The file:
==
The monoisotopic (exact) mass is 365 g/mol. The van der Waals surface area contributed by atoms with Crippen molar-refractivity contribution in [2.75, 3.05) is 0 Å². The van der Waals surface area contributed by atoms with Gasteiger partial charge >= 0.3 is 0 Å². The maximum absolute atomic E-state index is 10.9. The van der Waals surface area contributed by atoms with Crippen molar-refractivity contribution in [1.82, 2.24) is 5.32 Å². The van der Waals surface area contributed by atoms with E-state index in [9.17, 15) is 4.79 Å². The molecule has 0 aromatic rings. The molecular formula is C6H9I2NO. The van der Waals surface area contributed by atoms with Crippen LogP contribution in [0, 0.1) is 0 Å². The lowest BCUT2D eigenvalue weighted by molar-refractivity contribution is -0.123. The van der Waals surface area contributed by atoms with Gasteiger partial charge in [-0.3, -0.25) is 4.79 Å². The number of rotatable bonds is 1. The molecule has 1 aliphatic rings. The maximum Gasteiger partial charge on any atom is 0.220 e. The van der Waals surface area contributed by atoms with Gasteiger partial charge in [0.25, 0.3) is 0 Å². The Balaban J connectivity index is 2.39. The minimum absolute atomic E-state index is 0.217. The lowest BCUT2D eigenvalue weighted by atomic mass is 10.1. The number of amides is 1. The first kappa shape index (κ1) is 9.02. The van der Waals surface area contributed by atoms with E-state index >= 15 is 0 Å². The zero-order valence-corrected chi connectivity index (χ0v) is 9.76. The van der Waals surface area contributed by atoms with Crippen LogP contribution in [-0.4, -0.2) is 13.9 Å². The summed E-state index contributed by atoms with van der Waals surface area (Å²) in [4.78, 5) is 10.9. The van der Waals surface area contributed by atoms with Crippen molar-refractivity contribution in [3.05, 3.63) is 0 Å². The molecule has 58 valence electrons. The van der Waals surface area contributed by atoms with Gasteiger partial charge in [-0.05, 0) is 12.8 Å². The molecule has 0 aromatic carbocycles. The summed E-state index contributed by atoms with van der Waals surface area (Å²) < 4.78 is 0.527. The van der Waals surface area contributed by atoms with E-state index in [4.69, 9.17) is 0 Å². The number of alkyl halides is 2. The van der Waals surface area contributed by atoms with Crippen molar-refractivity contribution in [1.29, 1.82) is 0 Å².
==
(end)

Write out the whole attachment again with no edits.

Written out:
The monoisotopic (exact) mass is 365 g/mol. The van der Waals surface area contributed by atoms with Crippen molar-refractivity contribution in [2.75, 3.05) is 0 Å². The van der Waals surface area contributed by atoms with Gasteiger partial charge >= 0.3 is 0 Å². The maximum absolute atomic E-state index is 10.9. The van der Waals surface area contributed by atoms with Crippen molar-refractivity contribution in [1.82, 2.24) is 5.32 Å². The van der Waals surface area contributed by atoms with E-state index in [9.17, 15) is 4.79 Å². The molecule has 0 aromatic rings. The molecular formula is C6H9I2NO. The van der Waals surface area contributed by atoms with Crippen LogP contribution in [0, 0.1) is 0 Å². The lowest BCUT2D eigenvalue weighted by molar-refractivity contribution is -0.123. The van der Waals surface area contributed by atoms with Gasteiger partial charge in [-0.3, -0.25) is 4.79 Å². The number of rotatable bonds is 1. The molecule has 1 aliphatic rings. The maximum Gasteiger partial charge on any atom is 0.220 e. The van der Waals surface area contributed by atoms with Gasteiger partial charge in [0.25, 0.3) is 0 Å². The Balaban J connectivity index is 2.39. The minimum absolute atomic E-state index is 0.217. The lowest BCUT2D eigenvalue weighted by atomic mass is 10.1. The number of amides is 1. The first kappa shape index (κ1) is 9.02. The van der Waals surface area contributed by atoms with E-state index >= 15 is 0 Å². The zero-order valence-corrected chi connectivity index (χ0v) is 9.76. The van der Waals surface area contributed by atoms with Crippen LogP contribution in [-0.4, -0.2) is 13.9 Å². The summed E-state index contributed by atoms with van der Waals surface area (Å²) in [4.78, 5) is 10.9. The van der Waals surface area contributed by atoms with Crippen molar-refractivity contribution in [3.05, 3.63) is 0 Å². The molecule has 58 valence electrons. The van der Waals surface area contributed by atoms with Gasteiger partial charge in [-0.05, 0) is 12.8 Å². The molecule has 0 aromatic carbocycles. The summed E-state index contributed by atoms with van der Waals surface area (Å²) < 4.78 is 0.527. The van der Waals surface area contributed by atoms with E-state index in [4.69, 9.17) is 0 Å². The number of alkyl halides is 2. The van der Waals surface area contributed by atoms with Crippen molar-refractivity contribution in [1.29, 1.82) is 0 Å².